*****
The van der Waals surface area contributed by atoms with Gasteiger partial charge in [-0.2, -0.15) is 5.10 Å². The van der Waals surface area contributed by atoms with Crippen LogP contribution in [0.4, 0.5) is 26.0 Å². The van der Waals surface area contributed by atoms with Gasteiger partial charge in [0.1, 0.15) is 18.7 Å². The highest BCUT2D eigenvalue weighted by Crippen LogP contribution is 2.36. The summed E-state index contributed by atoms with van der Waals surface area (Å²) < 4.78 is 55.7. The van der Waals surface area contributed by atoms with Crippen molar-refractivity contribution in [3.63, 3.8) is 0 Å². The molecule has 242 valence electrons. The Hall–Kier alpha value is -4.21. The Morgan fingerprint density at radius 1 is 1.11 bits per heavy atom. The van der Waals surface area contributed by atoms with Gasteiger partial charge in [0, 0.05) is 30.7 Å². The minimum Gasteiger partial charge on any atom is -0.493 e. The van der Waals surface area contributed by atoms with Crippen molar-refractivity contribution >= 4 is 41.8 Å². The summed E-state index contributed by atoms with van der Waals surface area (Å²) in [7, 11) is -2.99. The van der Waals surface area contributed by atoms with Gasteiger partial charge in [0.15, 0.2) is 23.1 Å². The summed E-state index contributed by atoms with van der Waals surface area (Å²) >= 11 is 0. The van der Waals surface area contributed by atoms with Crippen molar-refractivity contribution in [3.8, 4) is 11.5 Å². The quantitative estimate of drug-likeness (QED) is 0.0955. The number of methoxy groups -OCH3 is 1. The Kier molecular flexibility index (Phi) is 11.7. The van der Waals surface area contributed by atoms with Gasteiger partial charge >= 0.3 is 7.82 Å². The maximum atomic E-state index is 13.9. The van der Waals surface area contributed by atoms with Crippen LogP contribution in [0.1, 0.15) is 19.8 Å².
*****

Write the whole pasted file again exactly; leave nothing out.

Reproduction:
The van der Waals surface area contributed by atoms with Gasteiger partial charge in [-0.2, -0.15) is 5.10 Å². The van der Waals surface area contributed by atoms with Crippen LogP contribution in [0.4, 0.5) is 26.0 Å². The van der Waals surface area contributed by atoms with Gasteiger partial charge in [0.1, 0.15) is 18.7 Å². The highest BCUT2D eigenvalue weighted by Crippen LogP contribution is 2.36. The summed E-state index contributed by atoms with van der Waals surface area (Å²) < 4.78 is 55.7. The van der Waals surface area contributed by atoms with Crippen molar-refractivity contribution in [3.63, 3.8) is 0 Å². The molecule has 242 valence electrons. The Hall–Kier alpha value is -4.21. The Morgan fingerprint density at radius 1 is 1.11 bits per heavy atom. The van der Waals surface area contributed by atoms with Gasteiger partial charge in [0, 0.05) is 30.7 Å². The minimum Gasteiger partial charge on any atom is -0.493 e. The van der Waals surface area contributed by atoms with Crippen molar-refractivity contribution >= 4 is 41.8 Å². The summed E-state index contributed by atoms with van der Waals surface area (Å²) in [7, 11) is -2.99. The van der Waals surface area contributed by atoms with Gasteiger partial charge in [0.15, 0.2) is 23.1 Å². The summed E-state index contributed by atoms with van der Waals surface area (Å²) >= 11 is 0. The van der Waals surface area contributed by atoms with Crippen molar-refractivity contribution in [3.8, 4) is 11.5 Å². The quantitative estimate of drug-likeness (QED) is 0.0955. The number of methoxy groups -OCH3 is 1. The Kier molecular flexibility index (Phi) is 11.7. The van der Waals surface area contributed by atoms with Gasteiger partial charge >= 0.3 is 7.82 Å². The maximum atomic E-state index is 13.9. The van der Waals surface area contributed by atoms with Crippen LogP contribution in [0.1, 0.15) is 19.8 Å².